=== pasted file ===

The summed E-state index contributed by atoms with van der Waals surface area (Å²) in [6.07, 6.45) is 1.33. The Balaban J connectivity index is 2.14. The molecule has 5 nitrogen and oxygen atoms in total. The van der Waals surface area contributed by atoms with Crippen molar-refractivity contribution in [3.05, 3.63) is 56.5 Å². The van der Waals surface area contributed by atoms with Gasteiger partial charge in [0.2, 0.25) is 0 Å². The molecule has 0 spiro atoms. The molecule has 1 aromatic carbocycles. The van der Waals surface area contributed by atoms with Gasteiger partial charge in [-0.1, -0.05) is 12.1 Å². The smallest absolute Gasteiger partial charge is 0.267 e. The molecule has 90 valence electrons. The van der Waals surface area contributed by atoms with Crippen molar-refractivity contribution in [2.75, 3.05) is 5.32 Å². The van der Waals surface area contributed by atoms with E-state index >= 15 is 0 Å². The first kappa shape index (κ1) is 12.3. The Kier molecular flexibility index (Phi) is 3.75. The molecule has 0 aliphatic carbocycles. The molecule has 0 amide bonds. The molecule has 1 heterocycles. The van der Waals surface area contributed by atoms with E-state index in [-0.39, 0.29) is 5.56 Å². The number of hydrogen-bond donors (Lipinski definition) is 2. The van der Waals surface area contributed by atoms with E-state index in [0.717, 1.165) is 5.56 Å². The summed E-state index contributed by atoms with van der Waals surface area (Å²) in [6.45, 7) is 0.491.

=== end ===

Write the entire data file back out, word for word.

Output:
The summed E-state index contributed by atoms with van der Waals surface area (Å²) in [6.07, 6.45) is 1.33. The Balaban J connectivity index is 2.14. The molecule has 5 nitrogen and oxygen atoms in total. The van der Waals surface area contributed by atoms with Crippen molar-refractivity contribution in [3.05, 3.63) is 56.5 Å². The van der Waals surface area contributed by atoms with Gasteiger partial charge in [0.2, 0.25) is 0 Å². The molecule has 0 spiro atoms. The molecule has 1 aromatic carbocycles. The van der Waals surface area contributed by atoms with Gasteiger partial charge in [-0.1, -0.05) is 12.1 Å². The smallest absolute Gasteiger partial charge is 0.267 e. The molecule has 90 valence electrons. The van der Waals surface area contributed by atoms with Crippen molar-refractivity contribution in [2.75, 3.05) is 5.32 Å². The van der Waals surface area contributed by atoms with E-state index >= 15 is 0 Å². The first kappa shape index (κ1) is 12.3. The Kier molecular flexibility index (Phi) is 3.75. The molecule has 0 aliphatic carbocycles. The molecule has 0 amide bonds. The molecule has 1 heterocycles. The van der Waals surface area contributed by atoms with E-state index in [-0.39, 0.29) is 5.56 Å². The number of hydrogen-bond donors (Lipinski definition) is 2. The van der Waals surface area contributed by atoms with E-state index in [0.717, 1.165) is 5.56 Å². The summed E-state index contributed by atoms with van der Waals surface area (Å²) in [6.45, 7) is 0.491.